Medicines

Luvoxamine (Luvox): Uses, Dosage, Side Effects, COVID-19

What Is Fluvoxamine (Luvox) And What Does It Treat?

Fluvoxamine (Luvox) is an antidepressant of the selective serotonin reuptake inhibitor (SSRI) class. It is approved for the treatment of obsessive-compulsive disorder (OCD) in adults and children ages 8 and older.

Obsessive-Compulsive Disorder (OCD) occurs when a person experiences the following symptoms at the same time:

•        Obsessions (unwanted, recurrent, and disturbing thoughts)

•        Compulsions (repetitive, ritualized behaviors that the person feels driven to perform in order to lessen the anxiety produced by the obsessions)

Fluvoxamine (Luvox) may also be helpful when prescribed “off-label” for major depressive disorder (MDD), social phobia (also known as social anxiety disorder), posttraumatic stress disorder (PTSD), panic disorder, and eating disorders including bulimia nervosa, and binge-eating disorder. “Off-label” means that it hasn’t been approved by the Food and Drug Administration for this condition. According to a study published in The Lancet in October 2021, fluvoxamine reduces the severity of COVID-19 symptoms.

Your health provider should justify his or her thinking in recommending an “off-label” treatment. They should be clear about the limits of the research around that medication and if there are any other options.

How Fluvoxamine (Luvox) works

Fluvoxamine (Luvox) is a potent selective serotonin reuptake inhibitor with around 100-fold affinity for the serotonin transporter over the norepinephrine transporter. It has negligible affinity for the dopamine transporter or any other site, with the sole exception of the σ1 receptor. It behaves as a potent agonist at this receptor and has the highest affinity (36 nM) of any SSRI for doing so. This may contribute to its antidepressant and anxiolytic effects and may also afford it some efficacy in treating the cognitive symptoms of depression. Unlike some other SSRIs, fluvoxamine’s metabolites are pharmacologically neutral.

What Is The Most Important Information I Should Know About Fluvoxamine (Luvox)?

Do not stop taking fluvoxamine, even when you feel better. With input from you, your health care provider will assess how long you will need to take the medicine.

Missing doses of fluvoxamine may increase your risk for relapse in your symptoms.

Stopping fluvoxamine abruptly may result in one or more of the following withdrawal symptoms: irritability, nausea, dizziness, vomiting, nightmares, headache, and/or paresthesias (prickling, tingling sensation on the skin).

Depression is also a part of bipolar illness. People with bipolar disorder who take antidepressants may be at risk for “switching” from depression into mania. Symptoms of mania include “high” or irritable mood, very high self-esteem, decreased need for sleep, pressure to keep talking, racing thoughts, being easily distracted, frequently involved in activities with a large risk for bad consequences (for example, excessive buying sprees).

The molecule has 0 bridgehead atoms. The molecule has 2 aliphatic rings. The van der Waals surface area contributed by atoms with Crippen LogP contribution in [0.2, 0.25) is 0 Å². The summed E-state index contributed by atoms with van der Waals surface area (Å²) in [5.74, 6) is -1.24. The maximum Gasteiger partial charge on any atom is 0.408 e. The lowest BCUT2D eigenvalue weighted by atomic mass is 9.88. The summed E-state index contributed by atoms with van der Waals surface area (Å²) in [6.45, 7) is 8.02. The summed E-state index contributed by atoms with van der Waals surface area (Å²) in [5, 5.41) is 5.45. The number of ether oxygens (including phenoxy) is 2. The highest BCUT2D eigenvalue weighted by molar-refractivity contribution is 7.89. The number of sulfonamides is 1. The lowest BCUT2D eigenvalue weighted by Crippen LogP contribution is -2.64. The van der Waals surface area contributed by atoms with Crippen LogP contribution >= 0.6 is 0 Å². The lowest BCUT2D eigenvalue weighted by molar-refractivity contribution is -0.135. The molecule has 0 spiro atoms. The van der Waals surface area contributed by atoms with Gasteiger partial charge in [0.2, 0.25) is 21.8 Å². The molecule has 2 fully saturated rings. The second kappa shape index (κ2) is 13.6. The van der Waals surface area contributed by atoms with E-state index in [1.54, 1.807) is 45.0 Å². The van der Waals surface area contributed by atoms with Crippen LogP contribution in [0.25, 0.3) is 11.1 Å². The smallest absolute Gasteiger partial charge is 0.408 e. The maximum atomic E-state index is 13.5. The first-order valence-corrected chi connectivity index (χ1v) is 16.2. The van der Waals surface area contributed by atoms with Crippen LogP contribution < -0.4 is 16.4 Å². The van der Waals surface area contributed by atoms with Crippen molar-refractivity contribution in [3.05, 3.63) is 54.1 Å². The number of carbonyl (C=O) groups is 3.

Medical attention should be sought if serotonin syndrome is suspected. Please refer to serious side effects for signs/symptoms.

What Should I Discuss With My Health Care Provider Before Taking Fluvoxamine (Luvox)?

•        Symptoms of your condition that bother you the most

•        If you have thoughts of suicide or harming yourself

•        Medications you have taken in the past for your condition, whether they were effective or caused any adverse effects

•        If you experience side effects from your medications, discuss them with your provider. Some side effects may pass with time, but others may require changes in the medication.

•        Any other psychiatric or medical problems you have, including a history of bipolar disorder

•        All other medications you are currently taking (including over the counter products, herbal and nutritional supplements) and any medication allergies you have

•        Other non-medication treatments you are receiving, such as talk therapy or substance abuse treatment. Your provider can explain how these different treatments work with the medication.

•        If you are pregnant, plan to become pregnant, or are breastfeeding

•        If you drink alcohol or use drugs

How Should I Take Fluvoxamine (Luvox)?

Fluvoxamine (Luvox) is usually taken two times per day with or without food. The extended-release formulation may be taken one time per day with or without food.

Typically patients begin at a low dose of medicine and the dose is increased slowly over several weeks.

The dose usually ranges from 50 mg to 300 mg. Only your health care provider can determine the correct dose for you.

Consider using a calendar, pillbox, alarm clock, or cell phone alert to help you remember to take your medication. You may also ask a family member or friend to remind you or check in with you to be sure you are taking your medication.

The extended-release forms should be swallowed whole. They should not be chewed, crushed, or broken.

What Happens If I Miss A Dose Of Fluvoxamine (Luvox)?

If you miss a dose of fluvoxamine, take it as soon as you remember, unless it is closer to the time of your next dose. Discuss this with your health care provider. Do not double your next dose or take more than what is prescribed.

What Should I Avoid While Taking Fluvoxamine (Luvox)?

Avoid drinking alcohol or using illegal drugs while you are taking antidepressant medications. They may decrease the benefits (e.g., worsen your condition) and increase adverse effects (e.g., sedation) of the medication.

What Happens If I Overdose With Fluvoxamine (Luvox)?

If an overdose occurs, call your doctor or 911. You may need urgent medical care. You may also contact the poison control center at 1-800-222-1222. A specific treatment to reverse the effects of fluvoxamine does not exist.

How Long Does It Take For Fluvoxamine (Luvox) To Work?

Sleep, energy, or appetite may show some improvement within the first 1-2 weeks. Improvement in these physical symptoms can be an important early signal that the medication is working. Depressed mood and lack of interest in activities may need up to 6-8 weeks to fully improve.

Can a pregnant woman take Fluvoxamine (Luvox)?